Favorite Meditative Poetry
Favorite poems from with the Celtic tradition and others including John O'Donohue, Mary Oliver, Rumi, Buddha, Derek Wolcott and Achaan Chah (Buddhist Monk).
The video/music you are listening to is "An Bhoutais" from the album Celtic Meditation Music.
ACHAAN CHAH (Buddhist Monk)
The tree has its own pace
Your job is to dig a hole, water and fertilize it,
and protect it from insects,
But the way the tree grows is up to the tree….
Love After Love
by Derek Wolcott
The time will come
When, with elation
You will greet yourself arriving
At your own door, in your own mirror
And each will smile at the other’s welcome
And say, sit here, Eat.
You will love again the stranger who was your self.
Give wine. Give bread. Give back your heart
To itself, to the stranger who has loved you
All your life, whom you ignored
For another, who knows you by heart.
Take down the love letters from the bookshelf
The photographs, the desperate notes
Peel your own image from the mirror,
Sit. Feast on your life….
We are what we think.
All that we are arises with our thoughts
With our thoughts, we make the world
The Guest House by Rumi
This being human is a guest house.
Every morning a new arrival.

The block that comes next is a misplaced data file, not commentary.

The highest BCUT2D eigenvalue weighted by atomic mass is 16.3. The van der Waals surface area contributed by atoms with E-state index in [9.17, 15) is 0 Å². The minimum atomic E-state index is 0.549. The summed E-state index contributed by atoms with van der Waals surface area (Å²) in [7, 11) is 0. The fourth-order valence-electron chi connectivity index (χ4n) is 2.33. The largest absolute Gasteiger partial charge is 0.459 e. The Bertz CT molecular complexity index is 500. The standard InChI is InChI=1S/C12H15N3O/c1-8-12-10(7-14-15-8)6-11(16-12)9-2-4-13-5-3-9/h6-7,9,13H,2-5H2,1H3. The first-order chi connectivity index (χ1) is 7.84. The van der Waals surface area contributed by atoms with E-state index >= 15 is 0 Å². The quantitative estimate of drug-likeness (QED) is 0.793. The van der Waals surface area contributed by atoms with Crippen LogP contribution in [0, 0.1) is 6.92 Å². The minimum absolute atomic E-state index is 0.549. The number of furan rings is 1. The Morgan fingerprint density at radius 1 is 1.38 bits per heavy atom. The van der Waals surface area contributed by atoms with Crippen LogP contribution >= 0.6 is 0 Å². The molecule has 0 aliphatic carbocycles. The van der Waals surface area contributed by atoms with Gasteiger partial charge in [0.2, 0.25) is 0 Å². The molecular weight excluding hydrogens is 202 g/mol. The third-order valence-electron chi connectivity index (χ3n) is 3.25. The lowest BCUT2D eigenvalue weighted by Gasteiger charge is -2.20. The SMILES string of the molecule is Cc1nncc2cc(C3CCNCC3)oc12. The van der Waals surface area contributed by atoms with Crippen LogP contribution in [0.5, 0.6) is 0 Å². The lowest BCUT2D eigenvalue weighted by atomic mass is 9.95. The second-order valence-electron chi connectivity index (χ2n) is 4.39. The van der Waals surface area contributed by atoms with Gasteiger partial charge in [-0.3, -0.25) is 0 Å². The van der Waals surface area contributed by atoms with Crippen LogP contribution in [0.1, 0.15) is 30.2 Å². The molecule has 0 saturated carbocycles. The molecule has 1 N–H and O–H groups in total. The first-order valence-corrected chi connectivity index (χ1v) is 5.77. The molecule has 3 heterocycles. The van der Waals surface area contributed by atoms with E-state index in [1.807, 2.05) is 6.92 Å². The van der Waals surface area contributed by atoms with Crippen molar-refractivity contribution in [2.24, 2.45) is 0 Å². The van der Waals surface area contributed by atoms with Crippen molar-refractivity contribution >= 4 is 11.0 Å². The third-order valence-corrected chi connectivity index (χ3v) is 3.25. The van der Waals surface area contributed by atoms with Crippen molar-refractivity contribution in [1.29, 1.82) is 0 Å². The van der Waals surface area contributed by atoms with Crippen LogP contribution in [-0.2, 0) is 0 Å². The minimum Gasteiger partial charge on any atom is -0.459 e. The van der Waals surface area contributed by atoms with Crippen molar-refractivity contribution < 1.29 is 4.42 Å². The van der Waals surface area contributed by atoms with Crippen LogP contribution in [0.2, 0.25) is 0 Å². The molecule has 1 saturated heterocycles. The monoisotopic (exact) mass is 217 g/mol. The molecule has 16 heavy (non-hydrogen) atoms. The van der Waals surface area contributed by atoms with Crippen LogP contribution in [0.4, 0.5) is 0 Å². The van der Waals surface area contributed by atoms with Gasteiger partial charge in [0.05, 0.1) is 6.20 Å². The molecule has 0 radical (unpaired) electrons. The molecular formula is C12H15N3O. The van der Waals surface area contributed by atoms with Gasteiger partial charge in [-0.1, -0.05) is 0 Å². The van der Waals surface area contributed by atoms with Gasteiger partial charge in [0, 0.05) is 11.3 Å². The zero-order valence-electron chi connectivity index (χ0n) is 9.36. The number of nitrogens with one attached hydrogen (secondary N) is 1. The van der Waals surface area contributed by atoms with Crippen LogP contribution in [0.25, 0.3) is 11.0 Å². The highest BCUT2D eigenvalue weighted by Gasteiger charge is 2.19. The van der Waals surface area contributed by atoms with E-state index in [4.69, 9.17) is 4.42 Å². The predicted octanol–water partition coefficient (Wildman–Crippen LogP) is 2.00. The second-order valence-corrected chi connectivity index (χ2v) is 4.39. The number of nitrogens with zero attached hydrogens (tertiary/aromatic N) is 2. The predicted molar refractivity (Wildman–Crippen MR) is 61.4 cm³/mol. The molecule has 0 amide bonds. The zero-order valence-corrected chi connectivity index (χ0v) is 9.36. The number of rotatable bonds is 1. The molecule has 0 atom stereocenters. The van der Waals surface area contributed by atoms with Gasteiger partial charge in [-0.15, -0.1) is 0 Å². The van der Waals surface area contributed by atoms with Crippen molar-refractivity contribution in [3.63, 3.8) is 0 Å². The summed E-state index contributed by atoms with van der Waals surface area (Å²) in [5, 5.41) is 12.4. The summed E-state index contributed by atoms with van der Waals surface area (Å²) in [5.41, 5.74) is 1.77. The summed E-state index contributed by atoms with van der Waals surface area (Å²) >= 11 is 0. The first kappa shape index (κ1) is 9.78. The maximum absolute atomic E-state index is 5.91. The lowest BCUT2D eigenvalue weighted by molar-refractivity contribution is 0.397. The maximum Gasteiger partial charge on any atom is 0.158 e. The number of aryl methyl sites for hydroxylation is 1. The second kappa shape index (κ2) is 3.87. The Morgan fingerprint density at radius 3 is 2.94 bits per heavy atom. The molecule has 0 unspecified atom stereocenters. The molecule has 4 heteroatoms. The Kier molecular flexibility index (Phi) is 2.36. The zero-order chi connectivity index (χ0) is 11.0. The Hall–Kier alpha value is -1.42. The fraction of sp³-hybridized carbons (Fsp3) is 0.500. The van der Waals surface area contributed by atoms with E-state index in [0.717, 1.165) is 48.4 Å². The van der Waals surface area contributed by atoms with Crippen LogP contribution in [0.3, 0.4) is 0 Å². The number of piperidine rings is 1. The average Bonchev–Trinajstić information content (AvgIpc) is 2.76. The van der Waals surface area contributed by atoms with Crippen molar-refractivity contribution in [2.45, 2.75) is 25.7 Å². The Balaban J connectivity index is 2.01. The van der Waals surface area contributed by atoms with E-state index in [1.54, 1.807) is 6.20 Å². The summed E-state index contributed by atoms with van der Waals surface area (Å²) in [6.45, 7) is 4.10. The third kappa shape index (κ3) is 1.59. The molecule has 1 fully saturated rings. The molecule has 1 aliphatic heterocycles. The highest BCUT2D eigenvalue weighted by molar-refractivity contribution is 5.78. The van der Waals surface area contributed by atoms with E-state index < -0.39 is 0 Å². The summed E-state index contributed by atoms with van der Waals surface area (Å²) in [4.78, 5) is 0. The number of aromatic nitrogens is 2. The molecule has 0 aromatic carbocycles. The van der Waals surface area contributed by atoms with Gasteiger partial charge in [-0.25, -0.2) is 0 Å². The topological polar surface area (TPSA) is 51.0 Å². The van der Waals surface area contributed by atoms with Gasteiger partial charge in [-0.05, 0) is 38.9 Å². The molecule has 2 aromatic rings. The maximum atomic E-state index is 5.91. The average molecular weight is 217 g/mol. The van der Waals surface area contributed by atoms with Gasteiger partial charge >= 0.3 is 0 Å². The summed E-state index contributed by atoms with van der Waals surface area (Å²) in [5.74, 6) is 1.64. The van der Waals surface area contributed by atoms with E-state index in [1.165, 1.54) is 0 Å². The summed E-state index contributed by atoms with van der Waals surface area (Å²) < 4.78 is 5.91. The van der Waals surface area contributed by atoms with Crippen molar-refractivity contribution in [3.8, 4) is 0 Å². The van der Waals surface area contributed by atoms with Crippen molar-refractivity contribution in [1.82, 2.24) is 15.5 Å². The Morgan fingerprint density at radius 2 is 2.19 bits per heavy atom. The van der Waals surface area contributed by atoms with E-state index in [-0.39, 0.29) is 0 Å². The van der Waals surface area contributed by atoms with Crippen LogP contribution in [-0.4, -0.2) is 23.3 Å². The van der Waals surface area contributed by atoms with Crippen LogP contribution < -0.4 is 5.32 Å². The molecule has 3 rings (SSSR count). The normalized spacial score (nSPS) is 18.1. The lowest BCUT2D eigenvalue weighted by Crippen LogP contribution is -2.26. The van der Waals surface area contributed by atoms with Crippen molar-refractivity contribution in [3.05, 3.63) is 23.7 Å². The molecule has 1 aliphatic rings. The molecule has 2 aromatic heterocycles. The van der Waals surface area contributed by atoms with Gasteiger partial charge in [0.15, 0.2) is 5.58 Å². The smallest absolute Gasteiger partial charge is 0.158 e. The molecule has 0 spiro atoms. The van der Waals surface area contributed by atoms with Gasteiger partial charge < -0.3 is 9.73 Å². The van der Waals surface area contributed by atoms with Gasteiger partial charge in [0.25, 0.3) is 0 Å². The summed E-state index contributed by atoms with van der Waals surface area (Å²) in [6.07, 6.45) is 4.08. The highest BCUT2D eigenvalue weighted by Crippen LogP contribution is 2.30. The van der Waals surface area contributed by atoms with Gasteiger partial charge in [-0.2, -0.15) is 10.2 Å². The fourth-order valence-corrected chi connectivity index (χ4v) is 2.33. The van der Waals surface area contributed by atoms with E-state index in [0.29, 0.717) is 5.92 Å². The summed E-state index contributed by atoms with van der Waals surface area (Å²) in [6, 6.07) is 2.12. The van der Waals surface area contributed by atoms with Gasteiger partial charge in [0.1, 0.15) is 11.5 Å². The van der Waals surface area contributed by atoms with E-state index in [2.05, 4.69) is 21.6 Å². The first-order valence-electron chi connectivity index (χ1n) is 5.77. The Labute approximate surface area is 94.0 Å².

A joy, a depression, a meanness,
some momentary awareness comes
As an unexpected visitor.
Welcome and entertain them all
Even if they're a crowd of sorrows
who violently sweep your house
empty of its furniture,
still treat each guest honorably.
He may be clearing you out
for some new delight.
The dark thought, the shame, the malice,
meet them at the door laughing,
and invite them in.
Be grateful for whoever comes,
because each has been sent
as a guide from beyond.
Home (from Benedictus) by John O'Donohue
Home is where the heart is. It stands for the sure centre where individual life is shaped and from where it journeys forth.
What it ultimately intends is that each of its individuals would develop the capacity to be at home in themselves. This is something that is usually overlooked but it is a vital requirement in the creativity and integrity of individual personality. It has to do with the essence of a person; their sense of their own inner ground.
When a person is at home in his life, he has always a clear instinct about the shape of outer situations; even in the midst of confusion he can discern the traces of a path forward.
When one is at home in oneself one is integrated and enjoys a sense of balance and poise. In a sense that is exactly what spirituality is; the art of homecoming.
The Journey by Mary Oliver
One day you finally knew
what you had to do, and began,
Though the voices around you
their bad advice--
though the whole house
began to tremble
and you felt the old tug
at your ankles.
"Mend my life!"
each voice cried.
But you didn't stop.
You knew what you had to do,
though the wind pried
with its stiff fingers
at the very foundations,
though their melancholy
It was already late
enough, and a wild night,
and the road full of fallen
branches and stones.
But little by little,
as you left their voices behind,
the stars began to burn
through the sheets of clouds,
and there was a new voice
which you slowly
recognized as your own,
that kept you company
as you strode deeper and deeper
into the world,
determined to do
the only thing you could do--
determined to save
the only life you could save.